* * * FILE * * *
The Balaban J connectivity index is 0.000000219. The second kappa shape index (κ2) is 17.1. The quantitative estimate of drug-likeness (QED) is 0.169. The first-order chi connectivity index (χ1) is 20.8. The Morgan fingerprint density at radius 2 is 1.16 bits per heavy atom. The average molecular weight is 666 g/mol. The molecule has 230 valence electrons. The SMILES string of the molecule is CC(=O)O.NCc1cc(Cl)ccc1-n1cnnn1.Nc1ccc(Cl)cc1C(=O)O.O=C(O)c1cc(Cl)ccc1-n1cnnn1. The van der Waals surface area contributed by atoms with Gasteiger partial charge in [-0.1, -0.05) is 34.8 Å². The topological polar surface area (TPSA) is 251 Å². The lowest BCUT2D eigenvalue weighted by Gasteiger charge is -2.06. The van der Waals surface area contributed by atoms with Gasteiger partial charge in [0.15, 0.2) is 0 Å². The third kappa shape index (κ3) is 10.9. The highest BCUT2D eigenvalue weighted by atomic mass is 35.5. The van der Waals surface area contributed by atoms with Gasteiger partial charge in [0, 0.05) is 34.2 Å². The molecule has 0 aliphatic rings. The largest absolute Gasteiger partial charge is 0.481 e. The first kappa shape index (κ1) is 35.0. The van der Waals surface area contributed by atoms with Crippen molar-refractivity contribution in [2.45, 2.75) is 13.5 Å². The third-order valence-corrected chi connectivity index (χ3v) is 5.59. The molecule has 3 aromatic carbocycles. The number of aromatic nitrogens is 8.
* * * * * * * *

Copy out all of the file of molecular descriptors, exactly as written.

The Balaban J connectivity index is 0.000000219. The second kappa shape index (κ2) is 17.1. The quantitative estimate of drug-likeness (QED) is 0.169. The first-order chi connectivity index (χ1) is 20.8. The Morgan fingerprint density at radius 2 is 1.16 bits per heavy atom. The average molecular weight is 666 g/mol. The molecule has 230 valence electrons. The SMILES string of the molecule is CC(=O)O.NCc1cc(Cl)ccc1-n1cnnn1.Nc1ccc(Cl)cc1C(=O)O.O=C(O)c1cc(Cl)ccc1-n1cnnn1. The van der Waals surface area contributed by atoms with Gasteiger partial charge in [-0.1, -0.05) is 34.8 Å². The topological polar surface area (TPSA) is 251 Å². The lowest BCUT2D eigenvalue weighted by Gasteiger charge is -2.06. The van der Waals surface area contributed by atoms with Gasteiger partial charge in [0.15, 0.2) is 0 Å². The third kappa shape index (κ3) is 10.9. The highest BCUT2D eigenvalue weighted by atomic mass is 35.5. The van der Waals surface area contributed by atoms with Gasteiger partial charge in [0, 0.05) is 34.2 Å². The molecule has 0 aliphatic rings. The largest absolute Gasteiger partial charge is 0.481 e. The first kappa shape index (κ1) is 35.0. The van der Waals surface area contributed by atoms with Crippen molar-refractivity contribution in [2.45, 2.75) is 13.5 Å². The third-order valence-corrected chi connectivity index (χ3v) is 5.59. The molecule has 3 aromatic carbocycles. The number of aromatic nitrogens is 8.